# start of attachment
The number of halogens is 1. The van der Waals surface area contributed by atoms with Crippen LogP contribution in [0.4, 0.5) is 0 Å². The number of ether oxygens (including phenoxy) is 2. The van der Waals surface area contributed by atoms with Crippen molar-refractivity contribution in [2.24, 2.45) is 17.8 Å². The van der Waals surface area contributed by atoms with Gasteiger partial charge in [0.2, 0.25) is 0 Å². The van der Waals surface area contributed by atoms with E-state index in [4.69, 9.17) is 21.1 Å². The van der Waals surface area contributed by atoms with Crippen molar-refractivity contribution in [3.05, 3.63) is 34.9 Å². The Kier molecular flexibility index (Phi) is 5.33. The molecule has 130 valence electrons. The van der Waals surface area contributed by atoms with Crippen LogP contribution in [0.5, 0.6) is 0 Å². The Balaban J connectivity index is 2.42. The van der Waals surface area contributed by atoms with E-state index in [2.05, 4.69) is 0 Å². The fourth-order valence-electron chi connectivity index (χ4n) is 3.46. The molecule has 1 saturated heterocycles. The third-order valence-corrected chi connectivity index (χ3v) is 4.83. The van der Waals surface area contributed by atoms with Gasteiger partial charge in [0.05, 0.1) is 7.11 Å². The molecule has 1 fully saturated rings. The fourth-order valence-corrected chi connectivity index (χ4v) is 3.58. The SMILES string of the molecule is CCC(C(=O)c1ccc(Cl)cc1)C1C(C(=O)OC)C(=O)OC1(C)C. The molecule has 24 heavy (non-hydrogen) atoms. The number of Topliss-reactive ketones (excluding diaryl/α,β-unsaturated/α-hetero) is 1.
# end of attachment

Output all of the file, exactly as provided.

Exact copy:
The number of halogens is 1. The van der Waals surface area contributed by atoms with Crippen LogP contribution in [0.4, 0.5) is 0 Å². The number of ether oxygens (including phenoxy) is 2. The van der Waals surface area contributed by atoms with Crippen molar-refractivity contribution in [2.24, 2.45) is 17.8 Å². The van der Waals surface area contributed by atoms with Gasteiger partial charge in [0.2, 0.25) is 0 Å². The van der Waals surface area contributed by atoms with E-state index in [4.69, 9.17) is 21.1 Å². The van der Waals surface area contributed by atoms with Crippen molar-refractivity contribution in [3.05, 3.63) is 34.9 Å². The Kier molecular flexibility index (Phi) is 5.33. The molecule has 130 valence electrons. The van der Waals surface area contributed by atoms with Crippen LogP contribution in [0.5, 0.6) is 0 Å². The Balaban J connectivity index is 2.42. The van der Waals surface area contributed by atoms with E-state index in [2.05, 4.69) is 0 Å². The fourth-order valence-electron chi connectivity index (χ4n) is 3.46. The molecule has 1 saturated heterocycles. The third-order valence-corrected chi connectivity index (χ3v) is 4.83. The van der Waals surface area contributed by atoms with Gasteiger partial charge in [0.05, 0.1) is 7.11 Å². The molecule has 1 fully saturated rings. The fourth-order valence-corrected chi connectivity index (χ4v) is 3.58. The SMILES string of the molecule is CCC(C(=O)c1ccc(Cl)cc1)C1C(C(=O)OC)C(=O)OC1(C)C. The molecule has 24 heavy (non-hydrogen) atoms. The number of Topliss-reactive ketones (excluding diaryl/α,β-unsaturated/α-hetero) is 1.